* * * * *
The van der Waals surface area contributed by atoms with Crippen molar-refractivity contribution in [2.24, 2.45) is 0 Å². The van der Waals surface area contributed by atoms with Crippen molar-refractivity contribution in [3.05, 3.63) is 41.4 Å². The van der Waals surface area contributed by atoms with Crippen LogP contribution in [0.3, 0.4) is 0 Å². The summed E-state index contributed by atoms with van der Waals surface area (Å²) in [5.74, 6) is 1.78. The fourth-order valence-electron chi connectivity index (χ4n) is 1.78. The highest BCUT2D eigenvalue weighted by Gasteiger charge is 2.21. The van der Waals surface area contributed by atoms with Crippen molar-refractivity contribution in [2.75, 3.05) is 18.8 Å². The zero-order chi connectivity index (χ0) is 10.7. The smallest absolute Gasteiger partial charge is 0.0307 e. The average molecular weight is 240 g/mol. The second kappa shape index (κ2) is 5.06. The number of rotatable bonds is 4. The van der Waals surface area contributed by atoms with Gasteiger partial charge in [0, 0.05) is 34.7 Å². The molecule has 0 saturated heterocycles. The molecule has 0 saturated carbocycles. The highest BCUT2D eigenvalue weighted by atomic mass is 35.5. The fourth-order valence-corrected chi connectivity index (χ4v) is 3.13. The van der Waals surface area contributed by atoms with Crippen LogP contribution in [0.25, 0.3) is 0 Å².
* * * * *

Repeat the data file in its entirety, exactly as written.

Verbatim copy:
The van der Waals surface area contributed by atoms with Crippen molar-refractivity contribution in [2.24, 2.45) is 0 Å². The van der Waals surface area contributed by atoms with Crippen molar-refractivity contribution in [3.05, 3.63) is 41.4 Å². The van der Waals surface area contributed by atoms with Crippen LogP contribution in [0.3, 0.4) is 0 Å². The summed E-state index contributed by atoms with van der Waals surface area (Å²) in [5.74, 6) is 1.78. The fourth-order valence-electron chi connectivity index (χ4n) is 1.78. The highest BCUT2D eigenvalue weighted by Gasteiger charge is 2.21. The van der Waals surface area contributed by atoms with Crippen molar-refractivity contribution in [2.75, 3.05) is 18.8 Å². The zero-order chi connectivity index (χ0) is 10.7. The smallest absolute Gasteiger partial charge is 0.0307 e. The average molecular weight is 240 g/mol. The second kappa shape index (κ2) is 5.06. The number of rotatable bonds is 4. The van der Waals surface area contributed by atoms with Gasteiger partial charge in [0, 0.05) is 34.7 Å². The molecule has 0 saturated heterocycles. The molecule has 0 saturated carbocycles. The highest BCUT2D eigenvalue weighted by atomic mass is 35.5. The fourth-order valence-corrected chi connectivity index (χ4v) is 3.13. The van der Waals surface area contributed by atoms with Crippen LogP contribution in [0.25, 0.3) is 0 Å².